The goat, monkey and rooster helped one another across the river on a raft and arrived at the same time.  The Jade Emperor was impressed with their resourcefulness and each received a place on the Chinese Zodiac calendar.  In eleventh place was the dog, who’s arrival was delayed because he enjoyed playing in the water.  After a break for a meal and a nap, the pig crossed the line and claimed the calendar’s final seat.

And now you know how the animals secured a place on the Chinese Calendar!  Oh and the cat?  It crossed the river in the 13th position, thus missing out in the competition.  The cat blamed its misfortune on the rat and they haven’t been friends since!

Romance in Singapore

Chinese Vday image

In Singapore we do not celebrate Valentine’s Day Once- but twice.

While the Western Valentine’s Day is recognized in Singapore, we also celebrate the Chinese version.  It falls on the fifteenth day of the Lunar New Year, which this year happens to be Februrary 6th.  In my earlier blog post about the Chinese New Year Celebration I mentioned a little about the Chinese Valentine’s Day, but I thought I would take a closer look at it now.

As I previously described one of the central traditions involves single women throwing mandarian oranges into the water to be collected by potential suitors.

But where does the excitement and lore come from?

Historically, it was only on the fifteenth day of the Lunar New Year that unmarried women could go out into the streets (accompanied by a chaperone).  Many young men would gather in the hopes of catching glimpses of these lovely maidens. The legend holds that there would be a “matchmaker” from the moon who would be watching and would tie red strings of destiny on the legs of compatible couples. Incidentally, because of this legend, matchmakers in the past were traditionally very busy on this day in hopes of pairing couples.

So, if you are looking for love, be sure to go out in public on the 6th.  You may just meet you destined partner!

The 15 Days of Chinese New Year

The must have Yu Sheng.

While the calendar may have moved from 2011 to 2012, here in Singapore and many other parts of Asia, the celebrations do not stop. Next up, Chinese New Year.  The Chinese New Year celebrations are rich in traditions.  Here at Capella Singapore, we’re already deep in the midst of preparing for all the festivities, from designing special menus, red packets, and special events to welcome the Chinese New Year.

Before the festivities begin, families spend the days leading up to the first day of Chinese New Year cleaning up the house.  This act symbolises getting rid of the old and bad fortune of the preceding year and making way for the good fortune of the coming year.  The eve of Chinese New Year is when the celebrations begin with a large family dinner.  The must-have dish is “yu sheng” (鱼生), which is a raw fish salad.  Every member at the table will “toss” it as high as possible to symbolise growth and prosperity.  “Yu sheng” is as a homophone for another Chinese word meaning an increase in abundance.  Therefore, it is considered a symbol of abundance, prosperity and vigor.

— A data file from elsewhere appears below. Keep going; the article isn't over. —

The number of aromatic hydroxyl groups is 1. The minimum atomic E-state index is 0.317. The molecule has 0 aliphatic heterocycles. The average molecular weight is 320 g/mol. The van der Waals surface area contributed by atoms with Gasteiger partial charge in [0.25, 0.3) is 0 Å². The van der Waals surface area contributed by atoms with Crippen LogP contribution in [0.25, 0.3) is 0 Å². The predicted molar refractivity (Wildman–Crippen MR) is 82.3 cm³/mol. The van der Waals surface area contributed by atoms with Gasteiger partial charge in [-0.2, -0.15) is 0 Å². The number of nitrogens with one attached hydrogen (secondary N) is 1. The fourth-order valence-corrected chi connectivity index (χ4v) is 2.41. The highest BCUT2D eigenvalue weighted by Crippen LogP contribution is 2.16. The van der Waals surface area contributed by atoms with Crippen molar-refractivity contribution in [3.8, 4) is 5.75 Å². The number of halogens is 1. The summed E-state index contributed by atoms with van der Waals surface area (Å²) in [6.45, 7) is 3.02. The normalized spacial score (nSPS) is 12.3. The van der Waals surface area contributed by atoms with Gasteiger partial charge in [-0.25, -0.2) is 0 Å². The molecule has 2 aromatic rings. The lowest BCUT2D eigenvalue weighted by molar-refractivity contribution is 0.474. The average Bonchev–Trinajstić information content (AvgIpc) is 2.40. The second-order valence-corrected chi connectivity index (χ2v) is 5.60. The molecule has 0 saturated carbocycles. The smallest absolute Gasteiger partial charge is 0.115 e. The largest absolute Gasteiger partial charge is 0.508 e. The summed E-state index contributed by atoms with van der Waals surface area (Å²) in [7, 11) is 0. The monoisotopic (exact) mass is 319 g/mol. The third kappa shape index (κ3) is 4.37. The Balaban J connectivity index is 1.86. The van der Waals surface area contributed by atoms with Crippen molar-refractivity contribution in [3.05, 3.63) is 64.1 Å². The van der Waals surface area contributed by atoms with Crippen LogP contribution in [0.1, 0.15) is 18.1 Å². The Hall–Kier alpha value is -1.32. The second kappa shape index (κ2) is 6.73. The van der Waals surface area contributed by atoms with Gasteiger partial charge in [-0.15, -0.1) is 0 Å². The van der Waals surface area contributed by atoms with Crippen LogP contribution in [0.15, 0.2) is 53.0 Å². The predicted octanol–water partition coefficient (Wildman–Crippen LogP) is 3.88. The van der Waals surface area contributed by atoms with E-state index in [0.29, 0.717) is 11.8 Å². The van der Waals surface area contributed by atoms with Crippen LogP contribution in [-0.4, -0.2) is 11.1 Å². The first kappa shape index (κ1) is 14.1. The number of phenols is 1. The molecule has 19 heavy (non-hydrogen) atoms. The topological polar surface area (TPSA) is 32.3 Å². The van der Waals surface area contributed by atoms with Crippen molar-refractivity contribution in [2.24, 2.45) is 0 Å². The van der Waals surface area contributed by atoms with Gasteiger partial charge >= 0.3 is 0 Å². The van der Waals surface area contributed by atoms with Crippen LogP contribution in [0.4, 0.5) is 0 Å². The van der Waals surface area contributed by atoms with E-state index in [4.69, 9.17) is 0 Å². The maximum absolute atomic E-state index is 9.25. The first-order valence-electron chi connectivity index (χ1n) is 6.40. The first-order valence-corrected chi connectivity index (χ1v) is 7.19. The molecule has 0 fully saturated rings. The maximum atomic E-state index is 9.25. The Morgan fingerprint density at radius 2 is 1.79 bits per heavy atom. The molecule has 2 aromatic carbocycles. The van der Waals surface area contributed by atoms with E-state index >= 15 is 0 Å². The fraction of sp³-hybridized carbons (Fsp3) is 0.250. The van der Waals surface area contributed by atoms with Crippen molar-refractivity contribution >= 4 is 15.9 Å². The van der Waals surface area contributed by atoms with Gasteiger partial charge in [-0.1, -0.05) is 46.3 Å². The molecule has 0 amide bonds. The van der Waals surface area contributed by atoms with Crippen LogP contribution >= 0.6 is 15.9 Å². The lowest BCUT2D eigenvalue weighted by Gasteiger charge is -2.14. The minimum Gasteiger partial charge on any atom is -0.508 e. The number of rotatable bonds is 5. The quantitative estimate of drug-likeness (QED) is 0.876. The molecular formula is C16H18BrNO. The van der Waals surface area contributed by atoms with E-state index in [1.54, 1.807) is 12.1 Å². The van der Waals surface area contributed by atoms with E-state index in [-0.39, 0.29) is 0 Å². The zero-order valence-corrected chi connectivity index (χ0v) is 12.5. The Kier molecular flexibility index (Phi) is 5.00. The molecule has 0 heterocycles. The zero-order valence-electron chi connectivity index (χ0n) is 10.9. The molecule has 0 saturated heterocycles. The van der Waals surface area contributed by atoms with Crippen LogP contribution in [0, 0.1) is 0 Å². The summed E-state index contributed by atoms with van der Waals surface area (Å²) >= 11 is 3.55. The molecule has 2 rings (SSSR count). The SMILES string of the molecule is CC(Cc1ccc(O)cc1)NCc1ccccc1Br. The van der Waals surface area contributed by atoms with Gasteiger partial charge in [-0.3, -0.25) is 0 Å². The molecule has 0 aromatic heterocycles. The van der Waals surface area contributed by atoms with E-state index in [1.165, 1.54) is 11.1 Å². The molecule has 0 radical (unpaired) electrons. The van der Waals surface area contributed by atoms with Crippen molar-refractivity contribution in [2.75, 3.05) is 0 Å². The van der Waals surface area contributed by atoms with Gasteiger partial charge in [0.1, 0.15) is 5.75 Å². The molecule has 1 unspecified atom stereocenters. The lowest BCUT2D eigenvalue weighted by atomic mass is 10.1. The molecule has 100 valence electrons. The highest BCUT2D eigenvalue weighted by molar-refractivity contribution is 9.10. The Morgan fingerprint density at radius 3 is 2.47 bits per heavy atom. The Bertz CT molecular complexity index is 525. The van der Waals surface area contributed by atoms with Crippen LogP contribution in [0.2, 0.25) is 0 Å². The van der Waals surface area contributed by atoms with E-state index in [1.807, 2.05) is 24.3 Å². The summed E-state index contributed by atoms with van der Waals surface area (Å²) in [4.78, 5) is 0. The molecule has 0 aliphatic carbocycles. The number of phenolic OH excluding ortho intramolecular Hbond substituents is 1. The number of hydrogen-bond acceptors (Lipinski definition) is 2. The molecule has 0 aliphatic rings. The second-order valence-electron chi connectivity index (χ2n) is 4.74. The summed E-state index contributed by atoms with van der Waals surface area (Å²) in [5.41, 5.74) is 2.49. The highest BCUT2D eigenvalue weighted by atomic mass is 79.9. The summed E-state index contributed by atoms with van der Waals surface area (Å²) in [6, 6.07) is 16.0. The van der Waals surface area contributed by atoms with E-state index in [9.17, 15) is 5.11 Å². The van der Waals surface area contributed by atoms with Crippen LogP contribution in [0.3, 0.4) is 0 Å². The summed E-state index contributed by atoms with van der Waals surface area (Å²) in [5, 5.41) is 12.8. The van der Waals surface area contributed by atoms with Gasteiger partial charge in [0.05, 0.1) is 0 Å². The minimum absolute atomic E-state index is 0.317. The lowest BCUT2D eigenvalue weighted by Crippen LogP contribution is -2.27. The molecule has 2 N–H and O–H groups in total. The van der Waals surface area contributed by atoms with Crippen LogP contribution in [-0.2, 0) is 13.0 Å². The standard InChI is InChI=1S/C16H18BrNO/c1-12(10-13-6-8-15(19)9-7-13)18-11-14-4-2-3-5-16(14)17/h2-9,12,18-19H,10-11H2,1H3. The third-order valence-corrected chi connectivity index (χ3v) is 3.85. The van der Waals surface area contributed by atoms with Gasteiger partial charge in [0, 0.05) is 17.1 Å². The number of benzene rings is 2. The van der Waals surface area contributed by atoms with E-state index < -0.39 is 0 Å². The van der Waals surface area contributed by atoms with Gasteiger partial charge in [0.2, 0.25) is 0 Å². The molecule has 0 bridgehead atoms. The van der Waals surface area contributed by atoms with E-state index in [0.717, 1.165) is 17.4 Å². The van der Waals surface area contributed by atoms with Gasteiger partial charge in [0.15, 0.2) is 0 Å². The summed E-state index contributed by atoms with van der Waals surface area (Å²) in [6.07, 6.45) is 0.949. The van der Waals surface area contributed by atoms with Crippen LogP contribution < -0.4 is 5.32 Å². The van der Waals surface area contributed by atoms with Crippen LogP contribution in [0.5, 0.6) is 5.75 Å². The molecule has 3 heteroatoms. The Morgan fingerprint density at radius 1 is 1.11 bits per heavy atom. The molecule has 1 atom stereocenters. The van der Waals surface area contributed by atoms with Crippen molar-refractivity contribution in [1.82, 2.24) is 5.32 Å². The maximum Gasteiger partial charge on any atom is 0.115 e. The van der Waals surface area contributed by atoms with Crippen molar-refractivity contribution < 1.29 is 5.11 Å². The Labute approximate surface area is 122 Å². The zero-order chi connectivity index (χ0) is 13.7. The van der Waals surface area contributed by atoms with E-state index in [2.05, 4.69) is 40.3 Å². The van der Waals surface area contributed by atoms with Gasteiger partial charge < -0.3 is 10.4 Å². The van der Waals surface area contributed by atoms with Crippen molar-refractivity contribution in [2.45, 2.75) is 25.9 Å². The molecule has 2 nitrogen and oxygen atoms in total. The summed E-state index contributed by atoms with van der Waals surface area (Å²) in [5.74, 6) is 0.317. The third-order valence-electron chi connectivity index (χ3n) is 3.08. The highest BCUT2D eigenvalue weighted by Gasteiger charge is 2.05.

The must have Yu Sheng.

These days with everyone’s busy schedules, Singaporeans hardly have time to observe all 15 days of Chinese New Year, saving the celebrations to the more important days.  The first day is probably the most important day of Chinese New Year, as it is a time to honor one’s elders.  Families visit the oldest and most senior members of their extended families and those family members who are married give red packets containing money to the junior family members.

On day two, known as “kai nian” (开年, beginning of the year), married daughters visit their parents, relatives and close friends.  The seventh day is “everyone’s birthday” and is considered the day when everyone grows a year older.  Once again people gather in restaurants to celebrate this day and “yu sheng” is tossed.

The 15th and final day is known in the Hokkien dialect as “chap goh mei” (十五暝, the fifteenth night).  It is not only the last day of Chinese New Year festivities, but is also the Chinese “Valentine’s Day.”  According to traditions, single women throw mandarin oranges into the river and single men wait by the river to pick up the oranges.  The sweetness of the orange represents the indication of possible compatibility.

Chinese New Year 2012 begins on the 23rd of January so; if you’re looking for a new experience, join us in Singapore for all the festivities!

For a full taste of Chinese New Year in Singapore, check out this video: